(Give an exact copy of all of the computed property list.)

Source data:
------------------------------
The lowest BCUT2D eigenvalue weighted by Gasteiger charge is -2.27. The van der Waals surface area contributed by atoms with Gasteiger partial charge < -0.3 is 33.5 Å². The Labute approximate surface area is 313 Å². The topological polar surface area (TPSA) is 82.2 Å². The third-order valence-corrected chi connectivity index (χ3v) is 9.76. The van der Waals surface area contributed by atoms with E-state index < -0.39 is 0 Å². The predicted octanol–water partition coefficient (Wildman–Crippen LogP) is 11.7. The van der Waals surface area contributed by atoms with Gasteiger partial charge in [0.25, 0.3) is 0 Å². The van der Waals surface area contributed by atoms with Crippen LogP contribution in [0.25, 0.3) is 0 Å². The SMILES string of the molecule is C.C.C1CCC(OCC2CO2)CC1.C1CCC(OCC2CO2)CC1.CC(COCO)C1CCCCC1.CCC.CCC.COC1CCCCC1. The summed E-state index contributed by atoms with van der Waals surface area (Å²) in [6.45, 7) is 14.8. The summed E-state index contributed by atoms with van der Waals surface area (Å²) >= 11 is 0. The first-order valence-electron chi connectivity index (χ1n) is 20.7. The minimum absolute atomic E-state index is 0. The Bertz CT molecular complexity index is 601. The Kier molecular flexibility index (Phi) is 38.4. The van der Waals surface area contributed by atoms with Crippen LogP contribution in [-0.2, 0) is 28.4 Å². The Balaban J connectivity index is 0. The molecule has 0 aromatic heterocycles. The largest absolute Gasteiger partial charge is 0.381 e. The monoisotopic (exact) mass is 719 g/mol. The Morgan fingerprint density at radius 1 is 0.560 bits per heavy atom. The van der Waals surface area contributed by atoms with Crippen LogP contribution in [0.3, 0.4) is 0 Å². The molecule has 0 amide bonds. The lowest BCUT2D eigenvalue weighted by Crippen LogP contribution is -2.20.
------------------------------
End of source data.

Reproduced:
The lowest BCUT2D eigenvalue weighted by Gasteiger charge is -2.27. The van der Waals surface area contributed by atoms with Gasteiger partial charge < -0.3 is 33.5 Å². The Labute approximate surface area is 313 Å². The topological polar surface area (TPSA) is 82.2 Å². The third-order valence-corrected chi connectivity index (χ3v) is 9.76. The van der Waals surface area contributed by atoms with E-state index < -0.39 is 0 Å². The predicted octanol–water partition coefficient (Wildman–Crippen LogP) is 11.7. The van der Waals surface area contributed by atoms with Gasteiger partial charge in [0.25, 0.3) is 0 Å². The van der Waals surface area contributed by atoms with Crippen LogP contribution in [0.25, 0.3) is 0 Å². The SMILES string of the molecule is C.C.C1CCC(OCC2CO2)CC1.C1CCC(OCC2CO2)CC1.CC(COCO)C1CCCCC1.CCC.CCC.COC1CCCCC1. The summed E-state index contributed by atoms with van der Waals surface area (Å²) in [6.45, 7) is 14.8. The summed E-state index contributed by atoms with van der Waals surface area (Å²) >= 11 is 0. The first-order valence-electron chi connectivity index (χ1n) is 20.7. The minimum absolute atomic E-state index is 0. The Bertz CT molecular complexity index is 601. The Kier molecular flexibility index (Phi) is 38.4. The van der Waals surface area contributed by atoms with Crippen LogP contribution in [-0.2, 0) is 28.4 Å². The Balaban J connectivity index is 0. The molecule has 0 aromatic heterocycles. The largest absolute Gasteiger partial charge is 0.381 e. The monoisotopic (exact) mass is 719 g/mol. The Morgan fingerprint density at radius 1 is 0.560 bits per heavy atom. The van der Waals surface area contributed by atoms with Crippen LogP contribution in [0.3, 0.4) is 0 Å². The molecule has 0 amide bonds. The lowest BCUT2D eigenvalue weighted by Crippen LogP contribution is -2.20.